No, this is not the same Sweeney you know from Sweeney’s College Books, but Sweeney Todd. This Demon Barber of Fleet Street played by Johnny Depp in Tim Burton’s 2007 film, notoriously gave his customer’s “the cleanest shave they’ve ever seen” – slitting their throats, sending them down a shoot to his basement and cooking their bodies into meat pies.

This is obviously not a situation we would encounter in our everyday lives, but when leaves on campus start turning red, orange and yellow, and Halloween is just around the corner, we start to think of the things that really scare us.

Marquette University may not have a Demon Barber of Wisconsin Avenue, but in many of its dormitories, buildings, apartments and neighboring buildings linger restless spirits of souls that remained on earth. Witnesses and legends give us stories of their hauntings.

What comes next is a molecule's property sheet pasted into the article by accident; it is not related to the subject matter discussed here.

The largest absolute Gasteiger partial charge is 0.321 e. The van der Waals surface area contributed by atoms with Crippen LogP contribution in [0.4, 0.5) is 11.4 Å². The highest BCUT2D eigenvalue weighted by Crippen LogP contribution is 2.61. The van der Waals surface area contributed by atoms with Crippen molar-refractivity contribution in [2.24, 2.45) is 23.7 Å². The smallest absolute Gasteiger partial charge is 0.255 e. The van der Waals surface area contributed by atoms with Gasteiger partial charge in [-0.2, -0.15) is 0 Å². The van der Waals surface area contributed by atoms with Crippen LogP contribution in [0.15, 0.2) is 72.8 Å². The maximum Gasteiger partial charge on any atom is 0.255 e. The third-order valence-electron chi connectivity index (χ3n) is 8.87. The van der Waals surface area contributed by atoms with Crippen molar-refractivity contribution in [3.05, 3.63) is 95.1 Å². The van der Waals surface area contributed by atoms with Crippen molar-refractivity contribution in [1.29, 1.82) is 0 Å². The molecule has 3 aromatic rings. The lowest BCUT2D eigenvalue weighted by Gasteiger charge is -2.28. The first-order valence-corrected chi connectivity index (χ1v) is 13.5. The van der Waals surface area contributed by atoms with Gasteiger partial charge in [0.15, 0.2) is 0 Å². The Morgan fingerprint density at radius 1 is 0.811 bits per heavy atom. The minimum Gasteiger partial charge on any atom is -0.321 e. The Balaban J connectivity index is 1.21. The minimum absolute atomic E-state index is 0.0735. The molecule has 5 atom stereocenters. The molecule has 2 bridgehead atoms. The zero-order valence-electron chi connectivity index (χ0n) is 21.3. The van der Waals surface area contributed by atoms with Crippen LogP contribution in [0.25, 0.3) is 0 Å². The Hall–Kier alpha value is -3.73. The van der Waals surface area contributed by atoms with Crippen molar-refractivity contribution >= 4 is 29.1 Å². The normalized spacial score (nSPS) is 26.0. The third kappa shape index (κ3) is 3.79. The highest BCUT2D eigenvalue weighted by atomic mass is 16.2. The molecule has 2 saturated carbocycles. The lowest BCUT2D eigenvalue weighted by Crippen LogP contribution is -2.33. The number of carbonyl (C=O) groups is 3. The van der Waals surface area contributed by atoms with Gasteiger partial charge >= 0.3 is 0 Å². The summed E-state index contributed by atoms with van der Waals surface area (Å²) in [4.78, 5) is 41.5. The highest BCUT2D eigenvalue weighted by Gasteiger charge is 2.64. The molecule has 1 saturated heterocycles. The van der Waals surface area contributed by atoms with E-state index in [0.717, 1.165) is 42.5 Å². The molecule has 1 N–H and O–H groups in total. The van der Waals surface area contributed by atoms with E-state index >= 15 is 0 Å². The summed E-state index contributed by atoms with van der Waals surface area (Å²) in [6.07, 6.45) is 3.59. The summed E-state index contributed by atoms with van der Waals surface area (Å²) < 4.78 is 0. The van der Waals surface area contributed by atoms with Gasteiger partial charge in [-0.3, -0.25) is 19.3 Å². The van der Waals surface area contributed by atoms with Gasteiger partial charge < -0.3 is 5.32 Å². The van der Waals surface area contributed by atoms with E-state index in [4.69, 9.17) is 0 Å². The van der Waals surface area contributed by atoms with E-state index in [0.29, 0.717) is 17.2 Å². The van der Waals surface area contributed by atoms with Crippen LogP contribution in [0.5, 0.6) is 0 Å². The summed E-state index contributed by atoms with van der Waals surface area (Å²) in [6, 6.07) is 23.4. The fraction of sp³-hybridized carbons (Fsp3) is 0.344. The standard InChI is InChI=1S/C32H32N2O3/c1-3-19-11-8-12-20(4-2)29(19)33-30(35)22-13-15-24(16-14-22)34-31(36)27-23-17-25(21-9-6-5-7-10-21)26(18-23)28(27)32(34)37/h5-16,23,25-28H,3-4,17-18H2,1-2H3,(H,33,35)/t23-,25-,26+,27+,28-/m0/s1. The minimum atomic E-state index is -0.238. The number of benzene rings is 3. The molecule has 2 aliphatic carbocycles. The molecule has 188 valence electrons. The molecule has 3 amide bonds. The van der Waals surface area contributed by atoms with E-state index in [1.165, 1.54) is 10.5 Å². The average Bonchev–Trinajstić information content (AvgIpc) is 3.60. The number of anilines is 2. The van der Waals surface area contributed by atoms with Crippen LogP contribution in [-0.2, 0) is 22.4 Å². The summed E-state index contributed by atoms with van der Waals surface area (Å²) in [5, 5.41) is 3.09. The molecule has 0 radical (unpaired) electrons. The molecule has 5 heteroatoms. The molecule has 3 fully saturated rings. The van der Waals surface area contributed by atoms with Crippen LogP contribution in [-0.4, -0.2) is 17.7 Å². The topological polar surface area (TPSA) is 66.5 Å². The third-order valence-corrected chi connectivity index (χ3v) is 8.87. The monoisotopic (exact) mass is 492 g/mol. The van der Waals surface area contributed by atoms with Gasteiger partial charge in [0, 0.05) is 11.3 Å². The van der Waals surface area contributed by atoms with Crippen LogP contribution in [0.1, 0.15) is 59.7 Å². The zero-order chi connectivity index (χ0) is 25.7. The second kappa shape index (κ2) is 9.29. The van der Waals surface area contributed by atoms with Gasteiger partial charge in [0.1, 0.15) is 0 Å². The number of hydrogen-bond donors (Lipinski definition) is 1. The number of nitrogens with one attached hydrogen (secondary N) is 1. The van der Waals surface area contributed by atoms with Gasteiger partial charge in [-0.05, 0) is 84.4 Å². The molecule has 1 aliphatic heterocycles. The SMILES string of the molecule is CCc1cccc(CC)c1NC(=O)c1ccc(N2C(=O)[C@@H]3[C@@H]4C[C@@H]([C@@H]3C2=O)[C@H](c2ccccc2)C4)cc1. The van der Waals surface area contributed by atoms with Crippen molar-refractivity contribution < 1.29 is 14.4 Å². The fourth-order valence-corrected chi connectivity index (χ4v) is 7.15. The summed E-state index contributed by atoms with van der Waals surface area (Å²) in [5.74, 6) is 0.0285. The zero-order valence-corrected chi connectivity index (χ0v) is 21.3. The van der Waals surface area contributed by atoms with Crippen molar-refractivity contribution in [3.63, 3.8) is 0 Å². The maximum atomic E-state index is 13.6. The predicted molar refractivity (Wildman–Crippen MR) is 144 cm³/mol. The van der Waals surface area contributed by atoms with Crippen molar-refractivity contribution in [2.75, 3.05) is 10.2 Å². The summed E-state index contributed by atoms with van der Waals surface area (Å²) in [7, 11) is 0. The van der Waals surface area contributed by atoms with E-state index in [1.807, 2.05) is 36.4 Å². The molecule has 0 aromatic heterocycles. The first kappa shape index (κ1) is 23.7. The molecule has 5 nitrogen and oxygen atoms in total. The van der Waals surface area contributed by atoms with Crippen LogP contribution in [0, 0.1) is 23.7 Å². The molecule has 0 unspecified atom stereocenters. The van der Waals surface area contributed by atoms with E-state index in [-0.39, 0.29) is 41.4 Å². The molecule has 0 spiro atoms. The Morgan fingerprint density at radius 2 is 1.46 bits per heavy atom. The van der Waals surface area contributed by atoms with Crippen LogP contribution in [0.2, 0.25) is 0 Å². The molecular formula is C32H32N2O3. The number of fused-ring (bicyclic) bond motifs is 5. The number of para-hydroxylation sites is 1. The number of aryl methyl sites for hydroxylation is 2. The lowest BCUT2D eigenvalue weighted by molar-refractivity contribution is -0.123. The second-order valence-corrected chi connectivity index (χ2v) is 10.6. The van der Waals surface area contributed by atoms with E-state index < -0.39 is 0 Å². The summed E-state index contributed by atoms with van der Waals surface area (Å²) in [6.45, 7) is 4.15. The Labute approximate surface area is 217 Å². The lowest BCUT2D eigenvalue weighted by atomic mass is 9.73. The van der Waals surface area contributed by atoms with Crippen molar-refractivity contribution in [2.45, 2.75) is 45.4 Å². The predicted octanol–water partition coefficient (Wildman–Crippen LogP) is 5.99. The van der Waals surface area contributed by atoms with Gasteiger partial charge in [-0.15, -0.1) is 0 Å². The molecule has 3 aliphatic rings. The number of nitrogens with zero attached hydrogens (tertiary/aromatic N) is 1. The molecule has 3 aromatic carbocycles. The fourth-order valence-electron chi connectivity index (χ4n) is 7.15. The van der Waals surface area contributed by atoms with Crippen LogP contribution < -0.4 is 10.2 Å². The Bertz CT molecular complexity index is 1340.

Many people think that seeing is believing, but maybe after hearing these stories, you’ll think twice before walking alone on campus at night.

Humphrey Hall

The student apartments at Humphrey Hall at the corner of    Wisconsin Avenue and 17th Street was the Milwaukee Children’s Hospital until 1988.

The hall’s lobby remains virtually the same, and that same level used to contain the hospital’s kitchen and morgue. The kitchen was renovated in 1989 and became Sodexo’s bakery, where all of the Brews’ pastries and bagels are made.